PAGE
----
Here’s an interesting question. Who told the Palin-friendly TrooperGate witnesses not to show up? It’s relevant, you see, because two Democrats are thinking of asking the police to investigate whether there was any witness tampering in the case. It seems they’re not focusing on the more incendiary possibility that Murlene Wilkes’ financial incentive persuaded her to lie to Stephen Branchflower about being pressured to deny a Wooten workers comp claim. Rather, these lawmakers are considering whether the mere act of instructing witnesses to ignore a subpoena constitutes witness tampering.
Separately, two Alaska Democrats said they are considering asking state police to investigate why subpoenaed witnesses, including Palin’s husband, did not testify before the legislative committee last week. The lawmakers, Rep. Les Gara and Sen. Bill Wielechowski, said state law bars witness tampering, but that they did not have enough information to file a formal complaint in the case.
In other words, the people who told Todd Palin and about seven state employees to blow off a valid subpoena may be on the dock for witness tampering.
I don’t know whether that argument withstands legal scrutiny (bmaz?). But the McCain team is taking no chances. They say they didn’t tell witnesses not to show.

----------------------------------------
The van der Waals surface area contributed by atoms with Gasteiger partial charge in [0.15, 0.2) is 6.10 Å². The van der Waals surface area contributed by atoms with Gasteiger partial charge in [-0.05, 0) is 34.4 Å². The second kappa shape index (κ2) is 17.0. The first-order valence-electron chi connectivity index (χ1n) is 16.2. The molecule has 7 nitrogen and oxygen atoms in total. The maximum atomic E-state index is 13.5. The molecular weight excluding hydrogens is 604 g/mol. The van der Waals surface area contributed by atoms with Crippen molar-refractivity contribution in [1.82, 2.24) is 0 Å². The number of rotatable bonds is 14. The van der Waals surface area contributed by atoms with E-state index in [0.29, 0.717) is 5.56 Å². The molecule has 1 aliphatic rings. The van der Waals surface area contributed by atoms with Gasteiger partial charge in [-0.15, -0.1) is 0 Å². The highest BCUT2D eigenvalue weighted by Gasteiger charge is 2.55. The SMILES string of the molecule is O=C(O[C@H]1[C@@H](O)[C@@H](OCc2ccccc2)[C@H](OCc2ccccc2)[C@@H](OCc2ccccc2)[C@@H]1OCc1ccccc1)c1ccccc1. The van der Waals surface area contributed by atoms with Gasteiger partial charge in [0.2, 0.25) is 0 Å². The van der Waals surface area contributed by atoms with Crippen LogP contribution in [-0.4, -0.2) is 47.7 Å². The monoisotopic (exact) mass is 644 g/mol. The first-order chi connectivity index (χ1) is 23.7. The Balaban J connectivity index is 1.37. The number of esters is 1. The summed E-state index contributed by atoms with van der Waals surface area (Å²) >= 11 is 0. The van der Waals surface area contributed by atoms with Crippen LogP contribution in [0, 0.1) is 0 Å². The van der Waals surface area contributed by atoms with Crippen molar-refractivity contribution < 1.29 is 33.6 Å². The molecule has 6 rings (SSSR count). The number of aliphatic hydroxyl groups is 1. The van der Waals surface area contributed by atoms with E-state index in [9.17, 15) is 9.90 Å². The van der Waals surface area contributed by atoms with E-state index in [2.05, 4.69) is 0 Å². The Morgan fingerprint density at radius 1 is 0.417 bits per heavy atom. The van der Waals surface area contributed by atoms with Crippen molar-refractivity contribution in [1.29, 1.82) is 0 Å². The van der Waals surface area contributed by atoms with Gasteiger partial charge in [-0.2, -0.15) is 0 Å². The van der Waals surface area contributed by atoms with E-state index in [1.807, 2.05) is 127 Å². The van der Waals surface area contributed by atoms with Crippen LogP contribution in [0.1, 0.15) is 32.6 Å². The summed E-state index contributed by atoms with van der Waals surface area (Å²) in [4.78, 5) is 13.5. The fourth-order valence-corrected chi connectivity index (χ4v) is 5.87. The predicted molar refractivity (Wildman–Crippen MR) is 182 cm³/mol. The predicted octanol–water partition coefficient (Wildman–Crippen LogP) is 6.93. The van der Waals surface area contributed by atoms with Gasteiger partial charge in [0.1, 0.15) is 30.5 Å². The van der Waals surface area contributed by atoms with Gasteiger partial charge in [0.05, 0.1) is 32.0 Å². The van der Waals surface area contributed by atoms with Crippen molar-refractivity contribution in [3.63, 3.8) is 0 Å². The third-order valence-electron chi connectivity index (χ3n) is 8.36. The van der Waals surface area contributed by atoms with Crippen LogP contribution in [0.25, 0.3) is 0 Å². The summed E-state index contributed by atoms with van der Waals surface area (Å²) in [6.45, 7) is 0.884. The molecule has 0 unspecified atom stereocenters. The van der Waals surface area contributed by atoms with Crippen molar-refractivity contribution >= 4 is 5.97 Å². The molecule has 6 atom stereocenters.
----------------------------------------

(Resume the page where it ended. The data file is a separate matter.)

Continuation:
Griffin said the campaign has not advised any witnesses on how to respond to subpoenas.
Which makes me wonder whether this is one of the reasons why Palin’s lawyer, Tom Van Flein, is lying about having terminated his contract with the state.
Last week, Governor Palin’s lawyer Tom Van Flein was quoted in the Anchorage Daily News as saying that his "firm last Friday terminated its state contract, worth up to $95,000, to represent the governor’s office."
Not true. The contract wasn’t canceled.
Van Flein has a written contract with the State of Alaska. Like all such contracts with the State, it has provisions governing termination. Termination requires notice to the State, typically in writing.
According to my sources, Van Flein did not provide notice of termination to the state, either in writing or orally.
See, back when I was trying to count all the conflicts of interest among Palin’s legal teams in Alaska, I speculated that maybe Van Flein had terminated his contract because it made it possible for him to represent both Sarah and Todd Palin, getting around the fact that 1) the state shouldn’t pay legal fees for a non-state employee, and 2) the state shouldn’t pay a lawyer to represent two parties whose interests may not coincide, and 3) the state should not pay a lawyer if the Attorney General decides to un-recuse and stick his nose in the case.
But Van Flein hasn’t, apparently, terminated his contract with the state. Which means the state is still paying for badly conflicted legal representation even though one of the reasons they’re paying for it (because the AG had supposedly recused) is no longer operative.
More importantly, Van Flein, at a time when he was employed by the state and consulting with McCain’s fancy terrorism prosecutor, almost certainly advised Todd Palin he could simply blow off a valid subpoena.
Doing so on the state’s dime, it seems, raises the stakes on that advice.